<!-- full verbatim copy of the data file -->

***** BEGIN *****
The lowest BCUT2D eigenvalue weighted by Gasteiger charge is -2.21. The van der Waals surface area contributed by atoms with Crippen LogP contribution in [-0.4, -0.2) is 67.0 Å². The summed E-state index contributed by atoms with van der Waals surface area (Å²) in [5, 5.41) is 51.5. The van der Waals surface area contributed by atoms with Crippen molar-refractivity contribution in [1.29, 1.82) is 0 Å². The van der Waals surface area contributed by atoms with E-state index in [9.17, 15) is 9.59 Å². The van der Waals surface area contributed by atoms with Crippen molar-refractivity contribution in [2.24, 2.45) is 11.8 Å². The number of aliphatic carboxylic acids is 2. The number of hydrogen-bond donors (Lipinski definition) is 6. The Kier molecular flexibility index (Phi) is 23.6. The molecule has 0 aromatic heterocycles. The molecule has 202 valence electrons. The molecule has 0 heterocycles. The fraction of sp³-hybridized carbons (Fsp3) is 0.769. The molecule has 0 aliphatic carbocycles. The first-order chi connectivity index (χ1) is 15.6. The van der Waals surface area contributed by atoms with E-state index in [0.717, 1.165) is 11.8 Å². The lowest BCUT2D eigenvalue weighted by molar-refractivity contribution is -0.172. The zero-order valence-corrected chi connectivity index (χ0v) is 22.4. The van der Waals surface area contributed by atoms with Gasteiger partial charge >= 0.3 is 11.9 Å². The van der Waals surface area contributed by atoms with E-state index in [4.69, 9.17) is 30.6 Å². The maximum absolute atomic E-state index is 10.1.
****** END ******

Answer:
The lowest BCUT2D eigenvalue weighted by Gasteiger charge is -2.21. The van der Waals surface area contributed by atoms with Crippen LogP contribution in [-0.4, -0.2) is 67.0 Å². The summed E-state index contributed by atoms with van der Waals surface area (Å²) in [5, 5.41) is 51.5. The van der Waals surface area contributed by atoms with Crippen molar-refractivity contribution in [1.29, 1.82) is 0 Å². The van der Waals surface area contributed by atoms with E-state index in [9.17, 15) is 9.59 Å². The van der Waals surface area contributed by atoms with Crippen molar-refractivity contribution in [2.24, 2.45) is 11.8 Å². The number of aliphatic carboxylic acids is 2. The number of hydrogen-bond donors (Lipinski definition) is 6. The Kier molecular flexibility index (Phi) is 23.6. The molecule has 0 aromatic heterocycles. The molecule has 202 valence electrons. The molecule has 0 heterocycles. The fraction of sp³-hybridized carbons (Fsp3) is 0.769. The molecule has 0 aliphatic carbocycles. The first-order chi connectivity index (χ1) is 15.6. The van der Waals surface area contributed by atoms with E-state index in [0.717, 1.165) is 11.8 Å². The lowest BCUT2D eigenvalue weighted by molar-refractivity contribution is -0.172. The zero-order valence-corrected chi connectivity index (χ0v) is 22.4. The van der Waals surface area contributed by atoms with Gasteiger partial charge >= 0.3 is 11.9 Å². The van der Waals surface area contributed by atoms with E-state index in [4.69, 9.17) is 30.6 Å². The maximum absolute atomic E-state index is 10.1.